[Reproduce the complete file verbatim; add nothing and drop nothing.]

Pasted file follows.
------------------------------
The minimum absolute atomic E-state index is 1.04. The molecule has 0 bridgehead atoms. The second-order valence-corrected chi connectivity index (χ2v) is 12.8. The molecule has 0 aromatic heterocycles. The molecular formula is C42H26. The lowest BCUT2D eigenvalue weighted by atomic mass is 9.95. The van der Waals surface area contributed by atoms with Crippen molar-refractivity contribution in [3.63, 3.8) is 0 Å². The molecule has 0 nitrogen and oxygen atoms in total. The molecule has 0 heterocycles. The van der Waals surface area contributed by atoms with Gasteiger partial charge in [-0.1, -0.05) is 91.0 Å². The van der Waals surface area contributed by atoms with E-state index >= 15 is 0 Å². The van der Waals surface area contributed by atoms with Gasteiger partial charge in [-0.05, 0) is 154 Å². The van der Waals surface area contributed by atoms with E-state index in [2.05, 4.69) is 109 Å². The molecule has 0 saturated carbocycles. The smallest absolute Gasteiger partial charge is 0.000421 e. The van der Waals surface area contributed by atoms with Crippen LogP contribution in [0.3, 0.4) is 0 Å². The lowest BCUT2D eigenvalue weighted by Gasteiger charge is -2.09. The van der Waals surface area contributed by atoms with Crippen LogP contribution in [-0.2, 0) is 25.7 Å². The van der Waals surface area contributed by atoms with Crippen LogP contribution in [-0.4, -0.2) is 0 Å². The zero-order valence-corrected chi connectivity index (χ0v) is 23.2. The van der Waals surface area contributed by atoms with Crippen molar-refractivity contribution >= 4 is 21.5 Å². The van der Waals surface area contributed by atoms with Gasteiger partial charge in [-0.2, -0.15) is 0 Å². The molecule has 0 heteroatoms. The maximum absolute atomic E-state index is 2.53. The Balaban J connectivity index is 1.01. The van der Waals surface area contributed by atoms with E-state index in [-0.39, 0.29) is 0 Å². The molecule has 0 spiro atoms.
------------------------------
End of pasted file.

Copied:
The minimum absolute atomic E-state index is 1.04. The molecule has 0 bridgehead atoms. The second-order valence-corrected chi connectivity index (χ2v) is 12.8. The molecule has 0 aromatic heterocycles. The molecular formula is C42H26. The lowest BCUT2D eigenvalue weighted by atomic mass is 9.95. The van der Waals surface area contributed by atoms with Crippen molar-refractivity contribution in [3.63, 3.8) is 0 Å². The molecule has 0 nitrogen and oxygen atoms in total. The molecule has 0 heterocycles. The van der Waals surface area contributed by atoms with Gasteiger partial charge in [-0.1, -0.05) is 91.0 Å². The van der Waals surface area contributed by atoms with E-state index >= 15 is 0 Å². The van der Waals surface area contributed by atoms with Gasteiger partial charge in [-0.05, 0) is 154 Å². The van der Waals surface area contributed by atoms with E-state index in [2.05, 4.69) is 109 Å². The molecule has 0 saturated carbocycles. The smallest absolute Gasteiger partial charge is 0.000421 e. The van der Waals surface area contributed by atoms with Crippen LogP contribution in [0.3, 0.4) is 0 Å². The lowest BCUT2D eigenvalue weighted by Gasteiger charge is -2.09. The van der Waals surface area contributed by atoms with Crippen LogP contribution in [-0.2, 0) is 25.7 Å². The van der Waals surface area contributed by atoms with Crippen LogP contribution in [-0.4, -0.2) is 0 Å². The zero-order valence-corrected chi connectivity index (χ0v) is 23.2. The van der Waals surface area contributed by atoms with Crippen molar-refractivity contribution >= 4 is 21.5 Å². The van der Waals surface area contributed by atoms with Gasteiger partial charge in [-0.2, -0.15) is 0 Å². The molecule has 0 heteroatoms. The maximum absolute atomic E-state index is 2.53. The Balaban J connectivity index is 1.01. The van der Waals surface area contributed by atoms with E-state index in [-0.39, 0.29) is 0 Å². The molecule has 0 spiro atoms.